FIG. 14 illustrates a process 1400 of some embodiments for setting the values along the y-axis of a tonal response curve. The setting of the values along the y-axis completes the definition of the tonal response curve in some embodiments. FIG. 14 is described with respect to FIGS. 15-16 which will be briefly described first and FIG. 17 which will be described in context. FIGS. 15-17 together illustrate different possible adjustments to the value of the mid-tone contrast points made by process 1400. The values of some of the mid-tone contrast points in the images are slightly adjusted from the positions dictated by the mathematical formulae herein. The adjustment is done for purposes of emphasizing some features of the tonal response curves that might otherwise be difficult to see (e.g., the curvature of some parts of the curves).

FIG. 15 illustrates an adjustment of a lower mid-tone contrast point of a tonal response curve of some embodiments. The figure shows the tonal response curve at an intermediate stage of setting the lower mid-tone contrast point and at a later stage of setting the lower mid-tone contrast point. FIG. 15 includes tonal response curve 1510 (the intermediate stage) and tonal response curve 1520 (the later stage). Tonal response curve 1510 includes black point 1512, white point 1514, lower mid-tone contrast point 1516, upper mid-tone contrast point 1518, and median point 1519. Tonal response curve 1520 includes black point 1512, white point 1514, lower mid-tone contrast point 1526, upper mid-tone contrast point 1518, and median point 1519. Baselines 1515 are overlain on the curves 1510 and 1520 to clarify the difference between mid-tone contrast points that are aligned with the black points and white points and those that are not aligned with the black points and white points. In the illustrated embodiment, the black point 1512, white point 1514, upper mid-tone contrast point 1518, and the median point 1519 are the same in both tonal response curves 1510 and 1520.

Tonal response curve 1510 and tonal response curve 1520 are visual representations of mathematical functions used to remap luminance values of pixels of an input image into luminance values of an output image. Black point 1512 defines, for curve 1510, the maximum luminance level a pixel in the input image can have in order to be remapped to a zero luminance value (e.g., darkest possible black) in the output image. White point 1514 defines, for curve 1510, the minimum luminance level a pixel in the input image can have in order to be remapped to a one luminance value (e.g., brightest possible white) in the output image. Lower mid-tone contrast point 1516 defines the shape of the curve 1510 between the black point 1512 and the median point 1519. Upper mid-tone contrast point 1518 defines the shape of the curve 1510 between the median point 1519, and the white point 1514.

For curve 1520, black point 1512 defines the maximum luminance level a pixel in the input image can have in order to be remapped to a zero luminance value (e.g., darkest possible black) in the output image. White point 1514 defines the minimum luminance level a pixel in the input image can have in order to be remapped to a one luminance value (e.g., brightest possible white) in the output image. Lower mid-tone contrast point 1526 defines the shape of the curve 1520 between the black point 1512 and the median point 1519. Upper mid-tone contrast point 1518 defines the shape of the curve 1520 between the median point 1519, and the white point 1514. The shape of the curves 1510 and 1520 between the median points 1519 and the white points 1514 are identical.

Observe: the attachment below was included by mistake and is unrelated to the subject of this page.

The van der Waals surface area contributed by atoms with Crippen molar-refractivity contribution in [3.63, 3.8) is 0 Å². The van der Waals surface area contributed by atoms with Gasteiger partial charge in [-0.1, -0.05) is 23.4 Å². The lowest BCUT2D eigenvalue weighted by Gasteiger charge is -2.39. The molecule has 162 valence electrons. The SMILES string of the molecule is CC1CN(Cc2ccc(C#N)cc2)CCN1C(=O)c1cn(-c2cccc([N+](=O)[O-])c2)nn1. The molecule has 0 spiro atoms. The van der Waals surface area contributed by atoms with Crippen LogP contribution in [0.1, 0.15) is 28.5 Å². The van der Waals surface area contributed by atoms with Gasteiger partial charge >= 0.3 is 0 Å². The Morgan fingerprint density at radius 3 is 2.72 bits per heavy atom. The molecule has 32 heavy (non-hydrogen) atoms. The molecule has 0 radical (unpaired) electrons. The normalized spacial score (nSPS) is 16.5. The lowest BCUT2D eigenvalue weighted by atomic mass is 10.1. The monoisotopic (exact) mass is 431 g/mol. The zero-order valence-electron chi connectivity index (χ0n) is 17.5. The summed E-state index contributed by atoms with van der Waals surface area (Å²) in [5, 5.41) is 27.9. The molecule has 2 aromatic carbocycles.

The shape of the tonal response curve 1510 affects the luminance of pixels of an output image that is remapped according to the curve. Luminance contrast (sometimes just called “contrast”) between two pixels is the difference between their respective luminance values. If a remapping curve increases the difference in luminance between two pixels, that curve can be said to have increased the contrast between the pixels. If a remapping curve decreases the difference in luminance between two pixels, that curve can be said to have decreased the contrast between the pixels. The factor that determines whether a remapping curve will increase or decrease the contrast between two pixels of close initial luminance values is the average slope of the tonal response curve between the input points. If the curve at that luminance value has an average slope greater than one, then the contrast is increased. If the curve has an average slope less than one then the contrast is decreased. If the curve has an average slope equal to one, then the contrast is unchanged. The curve 1510 has a variable slope. Therefore, pixels with different luminance levels in the input image have different contrast adjustments when being remapped to the output image.

In FIG. 15, the black point 1512 and white point 1514 are closer to each other along the x-axis than along the y-axis, so if the curve 1510 were a straight line between the two end points, then the slope would be constant and greater than one, increasing the contrast between any two pixels with luminances between the black point 1512 and the white point 1514. This hypothetical line can be called a baseline (e.g., baseline 1515).

The median point 1519 is aligned with the end points. That is, the median point 1519 lies on the baseline 1515 connecting the black point 1512 and white point 1514. The lower mid-tone contrast point 1516 lies above the baseline 1515. The lower mid-tone contrast point 1516 changes the shape of the curve between the black point 1512 and the median point 1519 by pulling up the curve. This increases the slope of the curve (and thus increases the contrast enhancement) between the black point 1512 and the lower mid-tone contrast point 1516. Pulling up the curve also decreases the slope of the curve (and thus decreases the contrast enhancement) between the lower mid-tone contrast point 1516 and the median point 1519. If the slope drops below one, then the contrast will be decreased between a pair of pixels with luminance values on that part of the curve 1510 rather than increased.